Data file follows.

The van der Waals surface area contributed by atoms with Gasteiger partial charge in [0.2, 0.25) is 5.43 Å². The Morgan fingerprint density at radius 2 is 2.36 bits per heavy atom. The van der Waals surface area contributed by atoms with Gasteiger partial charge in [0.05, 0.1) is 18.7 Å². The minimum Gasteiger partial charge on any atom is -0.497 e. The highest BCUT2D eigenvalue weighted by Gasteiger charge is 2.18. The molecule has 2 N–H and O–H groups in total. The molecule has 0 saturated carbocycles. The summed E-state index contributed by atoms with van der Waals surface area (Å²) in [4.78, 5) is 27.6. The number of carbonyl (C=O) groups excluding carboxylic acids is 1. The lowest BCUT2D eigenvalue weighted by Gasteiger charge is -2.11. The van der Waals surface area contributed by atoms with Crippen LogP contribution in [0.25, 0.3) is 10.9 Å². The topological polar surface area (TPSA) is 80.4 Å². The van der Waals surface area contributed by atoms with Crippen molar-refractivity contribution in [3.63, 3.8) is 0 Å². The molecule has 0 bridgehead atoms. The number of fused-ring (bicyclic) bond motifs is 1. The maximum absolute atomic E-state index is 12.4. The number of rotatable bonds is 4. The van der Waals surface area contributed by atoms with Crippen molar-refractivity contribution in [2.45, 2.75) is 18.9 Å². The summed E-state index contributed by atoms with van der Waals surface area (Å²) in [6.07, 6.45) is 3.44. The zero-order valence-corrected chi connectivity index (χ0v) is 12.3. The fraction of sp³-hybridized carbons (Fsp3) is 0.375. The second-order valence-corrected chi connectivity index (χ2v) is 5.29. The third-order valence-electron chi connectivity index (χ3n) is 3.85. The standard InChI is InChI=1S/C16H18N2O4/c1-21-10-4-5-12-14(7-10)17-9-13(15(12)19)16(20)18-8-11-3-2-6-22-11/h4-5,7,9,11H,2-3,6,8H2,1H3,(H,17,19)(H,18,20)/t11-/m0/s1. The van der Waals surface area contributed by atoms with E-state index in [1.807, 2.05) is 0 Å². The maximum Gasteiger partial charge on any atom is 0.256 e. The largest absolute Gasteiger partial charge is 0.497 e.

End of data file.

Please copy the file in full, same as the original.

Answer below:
The van der Waals surface area contributed by atoms with Gasteiger partial charge in [0.2, 0.25) is 5.43 Å². The Morgan fingerprint density at radius 2 is 2.36 bits per heavy atom. The van der Waals surface area contributed by atoms with Gasteiger partial charge in [0.05, 0.1) is 18.7 Å². The minimum Gasteiger partial charge on any atom is -0.497 e. The highest BCUT2D eigenvalue weighted by Gasteiger charge is 2.18. The molecule has 2 N–H and O–H groups in total. The molecule has 0 saturated carbocycles. The summed E-state index contributed by atoms with van der Waals surface area (Å²) in [4.78, 5) is 27.6. The number of carbonyl (C=O) groups excluding carboxylic acids is 1. The lowest BCUT2D eigenvalue weighted by Gasteiger charge is -2.11. The van der Waals surface area contributed by atoms with Crippen LogP contribution in [0.25, 0.3) is 10.9 Å². The topological polar surface area (TPSA) is 80.4 Å². The van der Waals surface area contributed by atoms with Crippen molar-refractivity contribution in [3.63, 3.8) is 0 Å². The molecule has 0 bridgehead atoms. The number of fused-ring (bicyclic) bond motifs is 1. The maximum absolute atomic E-state index is 12.4. The number of rotatable bonds is 4. The van der Waals surface area contributed by atoms with Crippen molar-refractivity contribution in [2.45, 2.75) is 18.9 Å². The summed E-state index contributed by atoms with van der Waals surface area (Å²) in [6.07, 6.45) is 3.44. The zero-order valence-corrected chi connectivity index (χ0v) is 12.3. The fraction of sp³-hybridized carbons (Fsp3) is 0.375. The second-order valence-corrected chi connectivity index (χ2v) is 5.29. The third-order valence-electron chi connectivity index (χ3n) is 3.85. The standard InChI is InChI=1S/C16H18N2O4/c1-21-10-4-5-12-14(7-10)17-9-13(15(12)19)16(20)18-8-11-3-2-6-22-11/h4-5,7,9,11H,2-3,6,8H2,1H3,(H,17,19)(H,18,20)/t11-/m0/s1. The van der Waals surface area contributed by atoms with E-state index in [1.807, 2.05) is 0 Å². The maximum Gasteiger partial charge on any atom is 0.256 e. The largest absolute Gasteiger partial charge is 0.497 e.